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Wednesday, 27 June 2018 11:02

NYT man standing by claim that Mandiant hacked Chinese group

NYT man standing by claim that Mandiant hacked Chinese group Pixabay

The author of a book who wrote that the security firm Mandiant had hacked into the computers of a Chinese military unit while it was investigating the activities of the group, known as APT1, appears to be standing by his claims.

In a statement made to the American website Cyberscoop, David Sanger, a reporter from The New York Times, said: “Mandiant gave us extraordinary access to their investigation as we were preparing to write about Unit 61398 (aka APT1) in late 2012, and the result was our story in the Times, and the company’s report, in February, 2013."

Sanger made the claims about Mandiant, a subsidiary of the big security company FireEye, in his book The Perfect Weapon: War, Sabotage, and Fear in the Cyber Age.

"I spent considerable time with their investigators, and saw the images of the hackers as described in The Perfect Weapon," Sanger said in his statement.

"Mandiant now says that all those images came from 'consensual monitoring' – in other words, that everything they received, from code to message traffic to imagery, was visible because the hackers themselves were transmitting them in the course of breaking into the systems owned by Mandiant’s clients.

"While that wasn’t my understanding at the time, passive monitoring is a reasonable explanation of how the company came to link the hacks to specific individuals, several of whom have since been indicted by the United States.”

Mandiant issued a lengthy denial on Monday, in which it said: "The videos Sanger viewed were from Windows Remote Desktop Protocol (RDP) network packet captures (PCAP) of Internet traffic at these victim organisations. Mandiant has never turned on the webcam of an attacker or victim system."

In what appeared to be a bid to cast more doubt on Sanger's version of events, another statement was issued by Richard Bejtlich of Tao Security, a former Mandiant employee, who also wrote a lengthy post, denying that the company had hacked back.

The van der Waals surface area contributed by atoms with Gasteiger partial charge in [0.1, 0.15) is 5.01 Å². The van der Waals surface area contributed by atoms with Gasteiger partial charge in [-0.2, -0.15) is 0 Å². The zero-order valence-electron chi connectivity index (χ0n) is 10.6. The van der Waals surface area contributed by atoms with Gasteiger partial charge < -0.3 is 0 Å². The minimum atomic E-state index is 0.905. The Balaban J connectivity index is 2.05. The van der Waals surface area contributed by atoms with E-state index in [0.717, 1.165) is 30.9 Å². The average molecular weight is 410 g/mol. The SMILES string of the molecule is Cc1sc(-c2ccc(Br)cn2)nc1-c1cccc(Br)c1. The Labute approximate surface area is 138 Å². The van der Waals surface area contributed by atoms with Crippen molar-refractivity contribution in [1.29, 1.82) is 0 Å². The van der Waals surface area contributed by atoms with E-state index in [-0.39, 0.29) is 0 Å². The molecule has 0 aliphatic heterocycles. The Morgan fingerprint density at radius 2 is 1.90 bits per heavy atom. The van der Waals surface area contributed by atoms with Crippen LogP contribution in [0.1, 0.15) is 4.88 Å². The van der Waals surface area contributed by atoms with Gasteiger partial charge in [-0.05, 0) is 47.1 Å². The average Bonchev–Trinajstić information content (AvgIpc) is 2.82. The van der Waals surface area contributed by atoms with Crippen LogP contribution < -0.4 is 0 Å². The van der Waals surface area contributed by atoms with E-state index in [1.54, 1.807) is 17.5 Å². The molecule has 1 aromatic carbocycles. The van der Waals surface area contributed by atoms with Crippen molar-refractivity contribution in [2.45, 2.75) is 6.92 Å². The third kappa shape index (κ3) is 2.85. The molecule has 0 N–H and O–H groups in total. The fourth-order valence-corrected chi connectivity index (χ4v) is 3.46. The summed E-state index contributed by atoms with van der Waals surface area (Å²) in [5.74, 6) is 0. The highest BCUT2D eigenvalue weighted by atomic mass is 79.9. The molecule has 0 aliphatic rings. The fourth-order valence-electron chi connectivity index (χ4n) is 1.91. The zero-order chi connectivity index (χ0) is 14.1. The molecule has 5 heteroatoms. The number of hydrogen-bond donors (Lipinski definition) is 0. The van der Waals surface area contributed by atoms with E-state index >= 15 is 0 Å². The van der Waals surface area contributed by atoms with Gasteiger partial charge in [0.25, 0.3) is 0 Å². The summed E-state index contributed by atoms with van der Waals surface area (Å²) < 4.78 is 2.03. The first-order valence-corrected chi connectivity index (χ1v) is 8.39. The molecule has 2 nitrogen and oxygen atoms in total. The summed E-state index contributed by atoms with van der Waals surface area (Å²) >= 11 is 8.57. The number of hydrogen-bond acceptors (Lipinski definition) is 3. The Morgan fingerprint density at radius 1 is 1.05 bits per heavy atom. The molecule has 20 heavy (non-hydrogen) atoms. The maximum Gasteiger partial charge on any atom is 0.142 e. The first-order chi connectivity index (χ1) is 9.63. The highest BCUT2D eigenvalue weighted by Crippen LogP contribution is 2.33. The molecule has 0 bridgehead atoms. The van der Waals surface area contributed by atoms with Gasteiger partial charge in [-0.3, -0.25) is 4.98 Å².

Also casting doubt on Sanger's claims — and his entire book, in fact — was former NSA hacker Dave Aitel, the chief security officer of offensive security firm Immunity that was acquired by Cyxtera Technologies earlier this year.

Aitel published his own blog post attacking Sanger's book, claiming that citations were needed at various points in the tome.

FireEye is known to be close to the US Government, with the company's chief executive, Kevin Mandia, claiming recently that US Government spooks produce "nice" malware when compared to that of other states.


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Sam Varghese

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Sam Varghese has been writing for iTWire since 2006, a year after the site came into existence. For nearly a decade thereafter, he wrote mostly about free and open source software, based on his own use of this genre of software. Since May 2016, he has been writing across many areas of technology. He has been a journalist for nearly 40 years in India (Indian Express and Deccan Herald), the UAE (Khaleej Times) and Australia (Daily Commercial News (now defunct) and The Age). His personal blog is titled Irregular Expression.



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